There’s a poignant scene in “The Devil Wears Prada” where Miranda interviews Andrea for a job, and Andy implies fashion as a whole is essentially inapplicable to her.
Miranda, in full boss mode, sets out to correct Andy with the most epic, overwhelmingly enlightening rant of the entire movie –
“This stuff’? Oh, ok. I see, you think this has nothing to do with you. You go to your closet and you select out, oh I don’t know, that lumpy blue sweater, for instance, because you’re trying to tell the world that you take yourself too seriously to care about what you put on your back. But what you don’t know is that that sweater is not just blue, it’s not turquoise, it’s not lapis, it’s actually cerulean. You’re also blindly unaware of the fact that in 2002, Oscar de la Renta did a collection of cerulean gowns. And then I think it was Yves St Laurent, wasn’t it, who showed cerulean military jackets? And then cerulean quickly showed up in the collections of eight different designers. Then it filtered down through the department stores and then trickled on down into some tragic “casual corner” where you, no doubt, fished it out of some clearance bin. However, that blue represents millions of dollars and countless jobs and so it’s sort of comical how you think that you’ve made a choice that exempts you from the fashion industry when, in fact, you’re wearing the sweater that was selected for you by the people in this room. From a pile of “stuff.”
Back when this movie first came out, I watched this scene from my spot next to my friends in the middle of the movie theatre completely captivated. The rant was easily my favourite part of the film, and still is to this day.
I adored the explaination, though not because of any sort of obsession I had with fashion at the time. On the contrary, I more closely identified with Andy’s sentiments about fashion being irrelevant to her at that point in my life.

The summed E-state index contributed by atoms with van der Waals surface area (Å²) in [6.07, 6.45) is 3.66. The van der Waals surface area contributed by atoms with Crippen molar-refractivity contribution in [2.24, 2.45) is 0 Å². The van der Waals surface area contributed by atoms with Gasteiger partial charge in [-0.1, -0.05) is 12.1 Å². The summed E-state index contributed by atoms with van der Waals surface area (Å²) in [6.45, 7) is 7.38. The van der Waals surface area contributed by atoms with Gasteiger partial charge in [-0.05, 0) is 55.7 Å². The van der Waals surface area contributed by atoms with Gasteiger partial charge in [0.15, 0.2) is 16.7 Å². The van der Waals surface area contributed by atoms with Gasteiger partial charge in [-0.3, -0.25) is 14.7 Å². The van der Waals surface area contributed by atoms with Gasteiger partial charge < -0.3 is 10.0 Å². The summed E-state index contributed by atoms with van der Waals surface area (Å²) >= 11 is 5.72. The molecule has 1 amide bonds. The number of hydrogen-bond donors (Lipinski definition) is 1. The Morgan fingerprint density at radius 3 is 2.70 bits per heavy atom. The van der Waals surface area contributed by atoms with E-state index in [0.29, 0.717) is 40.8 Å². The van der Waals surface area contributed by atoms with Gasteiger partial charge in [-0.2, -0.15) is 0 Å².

Yet in this gem of a scene, Miranda’s character carefully pulled back the drawstrings on the massive industry that is fashion. Was it shocking or surprising in any way? Of course not. But the behind-the-scenes of the big enchilada was something I’d never really thought about until that moment.
Decades have passed and I’m fully aware of how much more I now think about what goes on behind the scenes of the fashion industry.
And it’s not just me. The world at large is more aware of what happens behind the curtain these days, substantially more than it had been as I was growing up in the 90s.
I feel a huge part of the reason is down to the rise of social media influencers. They share their lives more openly with their viewers than anyone in the industry would ever bother to do. Social media influencers freuqently over-share any and all experiences they have in the fashion world, allowing us a good solid look instead of a peek behind the curtain into an incredibly fasinating world.
Of course, these days, it’s also more common to see glympses of some of the more interesting bits and pieces of what happens behind the curtain of the fashion world by the fashion industry. Say on the Vogue YouTube channel, or on TV shows like Project Runway and America’s Next Top Model. Obviously, media like these are so hyper-selective, showing you only one particular angle that reflects fashion in a highly appealing light, they’re very far from reality. Still, they allow us a bit more understanding of this world that we in the past hadn’t had.
There’s also the matter of the scandals in public press where journalists have shed light on the highly questionable ethical practices massive clothing organizations take part in on the regular. This angle, although completely different, helps us see behind the glitz and glamour into full heartbreaking, gritty underbelly the fashion world.
Whether or not we care to be, we’re always have been and always will be impacted – directly and indirectly – by this bohemoth of an industry.
From fashion’s infuence on social norms and ideals of beauty, to it’s ability to help us mold our personal identities, to it’s ability to connect us together in some way with small groups, trends, cultures, and masses at large – fashion is ever prevalent in our lives, even if we try to opt out.
There is no opting out, really. You’re making a choice every time.
And back to that glorious Miranda quote – even if you are “trying to tell the world that you take yourself too seriously to care about what you put on your back” – you’re opting to put on clothing that does that, using fashion and your own personal style to try to deny the foibles of fashion are applicable to you.
Ironic? Indeed. So you might as well embrace it.